If X denotes a subset of Rn then its symmetry group Symm(X) is the group of isometries of Rn that leave the subset X stable. For examples of isometries see the write-ups on isometries of the plane and the orthogonal group.

It may be that every symmetry of X is forced to fix the origin and so be a linear transformation. This is the case for a regular polygon centred at the origin in R2, for example, and for also for a Platonic solid centred at the origin in 3-space.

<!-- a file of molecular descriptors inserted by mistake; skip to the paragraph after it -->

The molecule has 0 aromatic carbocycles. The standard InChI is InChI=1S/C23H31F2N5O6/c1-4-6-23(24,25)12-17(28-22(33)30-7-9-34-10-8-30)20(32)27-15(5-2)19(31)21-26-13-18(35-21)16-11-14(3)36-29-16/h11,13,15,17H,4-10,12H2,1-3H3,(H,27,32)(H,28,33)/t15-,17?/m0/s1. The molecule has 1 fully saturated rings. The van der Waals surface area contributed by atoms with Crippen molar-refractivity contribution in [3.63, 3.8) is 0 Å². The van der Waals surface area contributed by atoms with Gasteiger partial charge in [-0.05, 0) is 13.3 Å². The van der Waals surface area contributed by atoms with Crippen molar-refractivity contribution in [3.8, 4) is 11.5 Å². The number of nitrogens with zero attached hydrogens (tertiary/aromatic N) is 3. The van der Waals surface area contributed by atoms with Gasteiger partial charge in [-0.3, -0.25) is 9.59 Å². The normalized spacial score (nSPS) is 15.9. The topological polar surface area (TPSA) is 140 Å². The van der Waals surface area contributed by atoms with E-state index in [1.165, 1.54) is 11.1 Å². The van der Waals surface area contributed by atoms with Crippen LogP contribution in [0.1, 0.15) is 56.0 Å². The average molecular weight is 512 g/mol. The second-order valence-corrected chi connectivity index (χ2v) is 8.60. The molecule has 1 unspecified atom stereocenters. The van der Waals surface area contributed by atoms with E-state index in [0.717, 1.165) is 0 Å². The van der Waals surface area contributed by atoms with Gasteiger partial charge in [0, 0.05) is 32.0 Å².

In that case Symm(X) will be a subgroup of the orthogonal group O(n) and we can also consider its direct (or rotational) symmetry group Rot(X) which is the intersection of Symm(X) with the special orthogonal group SO(n).

We are mostly interested in the case of n=2 and n=3. In that case Rot(X) consists of rotations, as its name suggests.